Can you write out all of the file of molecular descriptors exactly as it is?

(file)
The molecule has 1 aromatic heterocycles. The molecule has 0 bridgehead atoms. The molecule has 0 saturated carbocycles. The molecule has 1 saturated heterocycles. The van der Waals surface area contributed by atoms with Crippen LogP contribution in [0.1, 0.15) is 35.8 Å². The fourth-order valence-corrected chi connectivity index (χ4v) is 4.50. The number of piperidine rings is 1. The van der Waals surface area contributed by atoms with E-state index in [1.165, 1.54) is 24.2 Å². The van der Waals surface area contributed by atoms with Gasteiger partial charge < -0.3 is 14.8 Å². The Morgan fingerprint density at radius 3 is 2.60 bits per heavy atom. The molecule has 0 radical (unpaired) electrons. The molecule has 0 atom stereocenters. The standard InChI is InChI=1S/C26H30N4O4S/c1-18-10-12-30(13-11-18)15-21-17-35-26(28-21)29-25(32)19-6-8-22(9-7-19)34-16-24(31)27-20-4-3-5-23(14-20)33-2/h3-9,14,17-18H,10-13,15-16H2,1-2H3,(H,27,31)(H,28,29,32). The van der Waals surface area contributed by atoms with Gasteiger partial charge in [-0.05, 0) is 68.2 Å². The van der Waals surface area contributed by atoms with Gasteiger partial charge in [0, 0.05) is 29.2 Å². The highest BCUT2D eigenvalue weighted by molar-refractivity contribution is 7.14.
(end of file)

The molecule has 1 aromatic heterocycles. The molecule has 0 bridgehead atoms. The molecule has 0 saturated carbocycles. The molecule has 1 saturated heterocycles. The van der Waals surface area contributed by atoms with Crippen LogP contribution in [0.1, 0.15) is 35.8 Å². The fourth-order valence-corrected chi connectivity index (χ4v) is 4.50. The number of piperidine rings is 1. The van der Waals surface area contributed by atoms with E-state index in [1.165, 1.54) is 24.2 Å². The van der Waals surface area contributed by atoms with Gasteiger partial charge < -0.3 is 14.8 Å². The Morgan fingerprint density at radius 3 is 2.60 bits per heavy atom. The molecule has 0 radical (unpaired) electrons. The molecule has 0 atom stereocenters. The standard InChI is InChI=1S/C26H30N4O4S/c1-18-10-12-30(13-11-18)15-21-17-35-26(28-21)29-25(32)19-6-8-22(9-7-19)34-16-24(31)27-20-4-3-5-23(14-20)33-2/h3-9,14,17-18H,10-13,15-16H2,1-2H3,(H,27,31)(H,28,29,32). The van der Waals surface area contributed by atoms with Gasteiger partial charge in [-0.05, 0) is 68.2 Å². The van der Waals surface area contributed by atoms with Gasteiger partial charge in [0, 0.05) is 29.2 Å². The highest BCUT2D eigenvalue weighted by molar-refractivity contribution is 7.14.